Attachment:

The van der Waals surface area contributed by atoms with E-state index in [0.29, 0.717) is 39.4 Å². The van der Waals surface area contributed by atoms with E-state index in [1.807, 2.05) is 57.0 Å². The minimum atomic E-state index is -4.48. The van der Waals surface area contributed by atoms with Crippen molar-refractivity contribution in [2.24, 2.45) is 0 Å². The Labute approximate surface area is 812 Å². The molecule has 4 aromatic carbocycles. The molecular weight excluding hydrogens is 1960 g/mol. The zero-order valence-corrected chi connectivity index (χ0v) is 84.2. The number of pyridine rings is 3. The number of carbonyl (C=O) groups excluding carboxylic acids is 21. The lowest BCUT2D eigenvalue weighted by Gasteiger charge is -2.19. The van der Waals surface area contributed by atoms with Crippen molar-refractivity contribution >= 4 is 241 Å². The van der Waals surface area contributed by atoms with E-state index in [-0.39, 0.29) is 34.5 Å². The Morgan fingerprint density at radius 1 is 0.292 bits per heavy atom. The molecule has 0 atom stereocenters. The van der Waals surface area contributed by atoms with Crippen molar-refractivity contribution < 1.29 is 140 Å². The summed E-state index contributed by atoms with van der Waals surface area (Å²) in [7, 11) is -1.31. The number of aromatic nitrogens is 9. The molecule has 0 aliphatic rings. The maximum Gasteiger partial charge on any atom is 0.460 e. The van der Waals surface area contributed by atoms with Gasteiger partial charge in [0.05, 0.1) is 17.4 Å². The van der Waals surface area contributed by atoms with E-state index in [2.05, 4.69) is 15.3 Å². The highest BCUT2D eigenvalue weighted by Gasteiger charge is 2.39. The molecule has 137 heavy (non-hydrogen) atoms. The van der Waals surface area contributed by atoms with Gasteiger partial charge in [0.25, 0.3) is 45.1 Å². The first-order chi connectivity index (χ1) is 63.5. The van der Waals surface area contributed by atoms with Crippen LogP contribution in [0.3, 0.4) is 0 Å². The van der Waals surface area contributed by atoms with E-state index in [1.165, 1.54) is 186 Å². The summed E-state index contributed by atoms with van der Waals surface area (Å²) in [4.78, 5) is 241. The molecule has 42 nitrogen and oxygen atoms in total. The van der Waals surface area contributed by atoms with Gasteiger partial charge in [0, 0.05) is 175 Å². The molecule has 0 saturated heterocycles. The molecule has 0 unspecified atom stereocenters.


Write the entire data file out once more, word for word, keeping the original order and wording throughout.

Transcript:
The van der Waals surface area contributed by atoms with E-state index in [0.29, 0.717) is 39.4 Å². The van der Waals surface area contributed by atoms with E-state index in [1.807, 2.05) is 57.0 Å². The minimum atomic E-state index is -4.48. The van der Waals surface area contributed by atoms with Crippen molar-refractivity contribution in [2.24, 2.45) is 0 Å². The Labute approximate surface area is 812 Å². The molecule has 4 aromatic carbocycles. The molecular weight excluding hydrogens is 1960 g/mol. The zero-order valence-corrected chi connectivity index (χ0v) is 84.2. The number of pyridine rings is 3. The number of carbonyl (C=O) groups excluding carboxylic acids is 21. The lowest BCUT2D eigenvalue weighted by Gasteiger charge is -2.19. The van der Waals surface area contributed by atoms with Crippen molar-refractivity contribution >= 4 is 241 Å². The van der Waals surface area contributed by atoms with E-state index in [-0.39, 0.29) is 34.5 Å². The Morgan fingerprint density at radius 1 is 0.292 bits per heavy atom. The molecule has 0 atom stereocenters. The van der Waals surface area contributed by atoms with Crippen molar-refractivity contribution < 1.29 is 140 Å². The summed E-state index contributed by atoms with van der Waals surface area (Å²) in [7, 11) is -1.31. The number of aromatic nitrogens is 9. The molecule has 0 aliphatic rings. The maximum Gasteiger partial charge on any atom is 0.460 e. The van der Waals surface area contributed by atoms with Gasteiger partial charge in [0.05, 0.1) is 17.4 Å². The van der Waals surface area contributed by atoms with E-state index in [2.05, 4.69) is 15.3 Å². The highest BCUT2D eigenvalue weighted by Gasteiger charge is 2.39. The molecule has 137 heavy (non-hydrogen) atoms. The van der Waals surface area contributed by atoms with Gasteiger partial charge in [0.25, 0.3) is 45.1 Å². The first-order chi connectivity index (χ1) is 63.5. The van der Waals surface area contributed by atoms with Crippen LogP contribution in [0.3, 0.4) is 0 Å². The van der Waals surface area contributed by atoms with E-state index in [1.165, 1.54) is 186 Å². The summed E-state index contributed by atoms with van der Waals surface area (Å²) in [4.78, 5) is 241. The molecule has 42 nitrogen and oxygen atoms in total. The van der Waals surface area contributed by atoms with Gasteiger partial charge in [0, 0.05) is 175 Å². The molecule has 0 saturated heterocycles. The molecule has 0 unspecified atom stereocenters.